Time and time again, media outlets conjure images of Arab women who need saving and empowering via the education and development initiatives of the Western world and international organisations such as the World Bank and the United Nations. Fida Adely’s close-focus examination of the education of young women in the Middle East moves away from such generalisations and stereotypes, and instead thoughtfully analyses the nuances and complexities of the everyday lives of a group of young women at al-Khatwa Secondary School for Girls in Bawadi al-Naseem, Jordan. This result is a breath of fresh air in an area dominated by sweeping terminology and homogeneity in descriptions of women in the Arab world. I found Gendered Paradoxes an exciting addition to a limited body of literature and one that is sure to shift perceptions of women’s schooling in the region.
Adely opens the book with a consideration of a 2005 World Bank report on Jordan that called the state a “gender paradox” because education levels for women are high but their participation in the labour force is low, and concludes by showing the stark difference between the findings of the UN Development Programme’s Arab Human Development Report 2005 and her experiences during her time researching at al-Khatwa. By focusing on the lives of these students, Adely questions common definitions of progress, development and empowerment. Through an examination of four themes - nationalism, religion, morality and employment - she transports the reader to an educational establishment in which the lives of young women unfold in distinct and different manners as they interact with each of these issues.
Beginning with an illustration of how the school’s rituals, such as the daily morning assembly and celebration of national holidays, play into issues of identity (Trans-Jordanian versus Palestinian) and modernity (the acceptability of girls singing and dancing in patriotic performances), she casts a critical eye over Jordan’s nation-building efforts and considers how these young women make sense of such matters. On faith, Adely articulates the complexity of religiosity and the ways in which religious knowledge is transmitted both formally and informally at al-Khatwa. She describes two teachers who use the same curriculum and textbook, yet have divergent approaches to teaching religion, in a bid to shatter assumptions “that religion classes by default stifle thought”. Instead, she shows, critical thoughts and discussions take place inside and outside the classroom as the young women grapple with what it means to be Muslim.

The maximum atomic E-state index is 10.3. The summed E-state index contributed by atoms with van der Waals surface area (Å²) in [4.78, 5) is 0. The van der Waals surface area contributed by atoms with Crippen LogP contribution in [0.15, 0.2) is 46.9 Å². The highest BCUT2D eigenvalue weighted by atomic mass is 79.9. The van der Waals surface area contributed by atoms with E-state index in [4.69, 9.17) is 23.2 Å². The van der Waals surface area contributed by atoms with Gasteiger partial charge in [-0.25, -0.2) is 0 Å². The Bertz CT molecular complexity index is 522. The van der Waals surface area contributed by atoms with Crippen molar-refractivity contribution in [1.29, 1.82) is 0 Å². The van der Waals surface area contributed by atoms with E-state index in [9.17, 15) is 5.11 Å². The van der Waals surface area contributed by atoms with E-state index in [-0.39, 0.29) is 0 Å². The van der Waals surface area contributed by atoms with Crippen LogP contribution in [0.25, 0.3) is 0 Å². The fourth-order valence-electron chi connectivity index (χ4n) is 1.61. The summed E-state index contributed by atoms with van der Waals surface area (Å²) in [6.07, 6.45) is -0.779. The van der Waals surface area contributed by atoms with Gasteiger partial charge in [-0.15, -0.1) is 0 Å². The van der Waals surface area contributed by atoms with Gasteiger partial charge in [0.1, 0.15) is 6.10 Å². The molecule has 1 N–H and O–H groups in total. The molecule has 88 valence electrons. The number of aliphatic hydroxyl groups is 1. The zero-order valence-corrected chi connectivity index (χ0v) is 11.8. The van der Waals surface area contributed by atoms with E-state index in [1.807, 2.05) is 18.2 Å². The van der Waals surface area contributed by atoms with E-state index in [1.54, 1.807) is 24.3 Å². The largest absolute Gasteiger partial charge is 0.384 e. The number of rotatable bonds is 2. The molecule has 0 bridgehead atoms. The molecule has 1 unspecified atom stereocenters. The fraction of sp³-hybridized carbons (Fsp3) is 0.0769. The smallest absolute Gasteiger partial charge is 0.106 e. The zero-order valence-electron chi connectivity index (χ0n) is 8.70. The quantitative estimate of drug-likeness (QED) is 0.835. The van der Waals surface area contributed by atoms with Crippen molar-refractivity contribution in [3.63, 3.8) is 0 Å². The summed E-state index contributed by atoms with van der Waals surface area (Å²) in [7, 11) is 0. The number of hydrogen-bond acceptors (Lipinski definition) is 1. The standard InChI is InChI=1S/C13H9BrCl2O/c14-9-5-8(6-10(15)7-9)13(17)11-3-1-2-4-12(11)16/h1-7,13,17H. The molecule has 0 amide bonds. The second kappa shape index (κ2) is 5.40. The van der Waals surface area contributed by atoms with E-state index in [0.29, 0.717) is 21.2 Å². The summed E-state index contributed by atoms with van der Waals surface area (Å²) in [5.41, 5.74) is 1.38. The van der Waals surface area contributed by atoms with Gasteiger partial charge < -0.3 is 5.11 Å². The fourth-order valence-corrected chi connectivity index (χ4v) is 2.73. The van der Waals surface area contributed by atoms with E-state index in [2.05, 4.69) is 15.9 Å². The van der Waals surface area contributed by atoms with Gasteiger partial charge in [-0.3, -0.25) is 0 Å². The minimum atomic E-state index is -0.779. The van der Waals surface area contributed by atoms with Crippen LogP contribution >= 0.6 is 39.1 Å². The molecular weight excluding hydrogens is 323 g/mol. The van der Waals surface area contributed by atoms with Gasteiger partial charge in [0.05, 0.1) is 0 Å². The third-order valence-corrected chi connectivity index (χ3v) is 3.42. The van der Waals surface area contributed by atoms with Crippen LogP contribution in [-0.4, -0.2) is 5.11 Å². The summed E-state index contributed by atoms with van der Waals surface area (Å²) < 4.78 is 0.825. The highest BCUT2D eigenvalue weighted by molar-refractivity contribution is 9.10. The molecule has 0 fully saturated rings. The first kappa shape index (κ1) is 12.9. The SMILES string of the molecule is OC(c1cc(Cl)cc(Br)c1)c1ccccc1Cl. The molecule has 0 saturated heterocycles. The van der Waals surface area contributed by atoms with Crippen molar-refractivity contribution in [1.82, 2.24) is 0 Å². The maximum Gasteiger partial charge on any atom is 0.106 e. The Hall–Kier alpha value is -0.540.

In looking at morality, Adely highlights the varying degrees to which family (both immediate and extended) and school are involved in the young women’s exploration of respectable and appropriate ideas of love, relationships and marriage. The reader realises that what appears to be a straightforwardly simple situation (in which boys and girls are kept separate and there is no dating before marriage) is actually quite complicated - and not so different, perhaps, from Western experiences. And finally, the author scrutinises accepted constructions of employment and progress, and illustrates how for the girls at al-Khatwa, the pursuit of education, however highly valued it is, is not always focused on joining the formal labour market.
Drawing on rich data from her own ethnographic research, Adely’s erudite analysis is timely as the youth of the Arab world come under greater scrutiny in the wake of recent uprisings in the Middle East. In so doing, she challenges common conventions of women and education, and exposes deficiencies in the way the development of women in the Arab world is studied, conceived and portrayed. This is an important book that pushes readers to question conventional notions of education and development.
Gendered Paradoxes: Educating Jordanian Women in Nation, Faith, and Progress
By Fida Adely
University of Chicago Press
240pp, £48.50 and £16.00
ISBN 9780226006901 and 6918
Published 8 October 2012